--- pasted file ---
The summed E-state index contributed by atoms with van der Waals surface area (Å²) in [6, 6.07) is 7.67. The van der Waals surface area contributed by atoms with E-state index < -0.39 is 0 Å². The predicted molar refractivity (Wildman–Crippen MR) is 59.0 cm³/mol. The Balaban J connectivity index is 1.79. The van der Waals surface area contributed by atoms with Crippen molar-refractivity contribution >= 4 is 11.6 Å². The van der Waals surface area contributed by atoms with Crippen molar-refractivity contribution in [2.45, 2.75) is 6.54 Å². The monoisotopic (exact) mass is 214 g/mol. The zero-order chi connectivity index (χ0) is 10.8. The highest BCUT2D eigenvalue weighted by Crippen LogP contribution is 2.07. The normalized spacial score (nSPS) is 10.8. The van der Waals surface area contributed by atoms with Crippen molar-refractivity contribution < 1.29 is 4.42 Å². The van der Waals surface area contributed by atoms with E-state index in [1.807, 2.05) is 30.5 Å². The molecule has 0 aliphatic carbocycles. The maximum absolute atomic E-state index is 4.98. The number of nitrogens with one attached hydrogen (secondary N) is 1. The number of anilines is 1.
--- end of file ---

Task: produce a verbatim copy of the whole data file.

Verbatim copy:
The summed E-state index contributed by atoms with van der Waals surface area (Å²) in [6, 6.07) is 7.67. The van der Waals surface area contributed by atoms with E-state index < -0.39 is 0 Å². The predicted molar refractivity (Wildman–Crippen MR) is 59.0 cm³/mol. The Balaban J connectivity index is 1.79. The van der Waals surface area contributed by atoms with Crippen molar-refractivity contribution >= 4 is 11.6 Å². The van der Waals surface area contributed by atoms with Crippen molar-refractivity contribution in [2.45, 2.75) is 6.54 Å². The monoisotopic (exact) mass is 214 g/mol. The zero-order chi connectivity index (χ0) is 10.8. The highest BCUT2D eigenvalue weighted by Crippen LogP contribution is 2.07. The normalized spacial score (nSPS) is 10.8. The van der Waals surface area contributed by atoms with Crippen molar-refractivity contribution < 1.29 is 4.42 Å². The van der Waals surface area contributed by atoms with E-state index in [1.807, 2.05) is 30.5 Å². The molecule has 0 aliphatic carbocycles. The maximum absolute atomic E-state index is 4.98. The number of nitrogens with one attached hydrogen (secondary N) is 1. The number of anilines is 1.